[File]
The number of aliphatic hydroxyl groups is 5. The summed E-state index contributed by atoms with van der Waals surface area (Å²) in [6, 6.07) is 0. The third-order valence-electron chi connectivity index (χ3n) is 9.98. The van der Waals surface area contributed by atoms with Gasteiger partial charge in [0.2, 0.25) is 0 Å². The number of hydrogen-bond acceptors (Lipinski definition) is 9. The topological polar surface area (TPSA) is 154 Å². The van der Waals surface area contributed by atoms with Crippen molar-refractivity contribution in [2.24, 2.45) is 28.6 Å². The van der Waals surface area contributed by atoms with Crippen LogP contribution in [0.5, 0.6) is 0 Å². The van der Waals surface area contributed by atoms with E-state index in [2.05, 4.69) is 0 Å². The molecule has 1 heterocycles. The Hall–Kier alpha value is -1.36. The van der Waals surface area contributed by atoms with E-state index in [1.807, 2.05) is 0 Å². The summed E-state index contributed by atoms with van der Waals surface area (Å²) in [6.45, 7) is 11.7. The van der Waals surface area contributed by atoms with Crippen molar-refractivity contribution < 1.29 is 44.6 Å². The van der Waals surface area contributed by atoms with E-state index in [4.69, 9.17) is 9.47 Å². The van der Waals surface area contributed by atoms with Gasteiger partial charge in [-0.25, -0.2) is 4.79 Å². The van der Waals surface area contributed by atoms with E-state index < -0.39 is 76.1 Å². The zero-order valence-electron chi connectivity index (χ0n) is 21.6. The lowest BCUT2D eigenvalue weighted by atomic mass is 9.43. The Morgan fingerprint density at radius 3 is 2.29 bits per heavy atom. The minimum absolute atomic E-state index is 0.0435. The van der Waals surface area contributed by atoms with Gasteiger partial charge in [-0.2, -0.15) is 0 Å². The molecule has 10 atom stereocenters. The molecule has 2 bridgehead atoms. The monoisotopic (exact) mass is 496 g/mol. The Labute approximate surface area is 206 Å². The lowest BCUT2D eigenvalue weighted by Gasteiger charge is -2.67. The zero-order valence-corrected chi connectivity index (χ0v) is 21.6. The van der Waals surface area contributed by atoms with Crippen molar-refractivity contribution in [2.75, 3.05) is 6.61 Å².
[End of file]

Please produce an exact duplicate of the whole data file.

The number of aliphatic hydroxyl groups is 5. The summed E-state index contributed by atoms with van der Waals surface area (Å²) in [6, 6.07) is 0. The third-order valence-electron chi connectivity index (χ3n) is 9.98. The van der Waals surface area contributed by atoms with Gasteiger partial charge in [0.2, 0.25) is 0 Å². The number of hydrogen-bond acceptors (Lipinski definition) is 9. The topological polar surface area (TPSA) is 154 Å². The van der Waals surface area contributed by atoms with Crippen molar-refractivity contribution in [2.24, 2.45) is 28.6 Å². The van der Waals surface area contributed by atoms with Crippen LogP contribution in [0.5, 0.6) is 0 Å². The van der Waals surface area contributed by atoms with E-state index in [2.05, 4.69) is 0 Å². The molecule has 1 heterocycles. The Hall–Kier alpha value is -1.36. The van der Waals surface area contributed by atoms with E-state index in [1.807, 2.05) is 0 Å². The summed E-state index contributed by atoms with van der Waals surface area (Å²) in [6.45, 7) is 11.7. The van der Waals surface area contributed by atoms with Crippen molar-refractivity contribution < 1.29 is 44.6 Å². The van der Waals surface area contributed by atoms with E-state index in [4.69, 9.17) is 9.47 Å². The van der Waals surface area contributed by atoms with Gasteiger partial charge in [-0.25, -0.2) is 4.79 Å². The van der Waals surface area contributed by atoms with E-state index < -0.39 is 76.1 Å². The zero-order valence-electron chi connectivity index (χ0n) is 21.6. The lowest BCUT2D eigenvalue weighted by atomic mass is 9.43. The Morgan fingerprint density at radius 3 is 2.29 bits per heavy atom. The minimum absolute atomic E-state index is 0.0435. The van der Waals surface area contributed by atoms with Gasteiger partial charge in [-0.2, -0.15) is 0 Å². The molecule has 10 atom stereocenters. The molecule has 2 bridgehead atoms. The monoisotopic (exact) mass is 496 g/mol. The Labute approximate surface area is 206 Å². The lowest BCUT2D eigenvalue weighted by Gasteiger charge is -2.67. The zero-order valence-corrected chi connectivity index (χ0v) is 21.6. The van der Waals surface area contributed by atoms with Crippen molar-refractivity contribution in [2.75, 3.05) is 6.61 Å².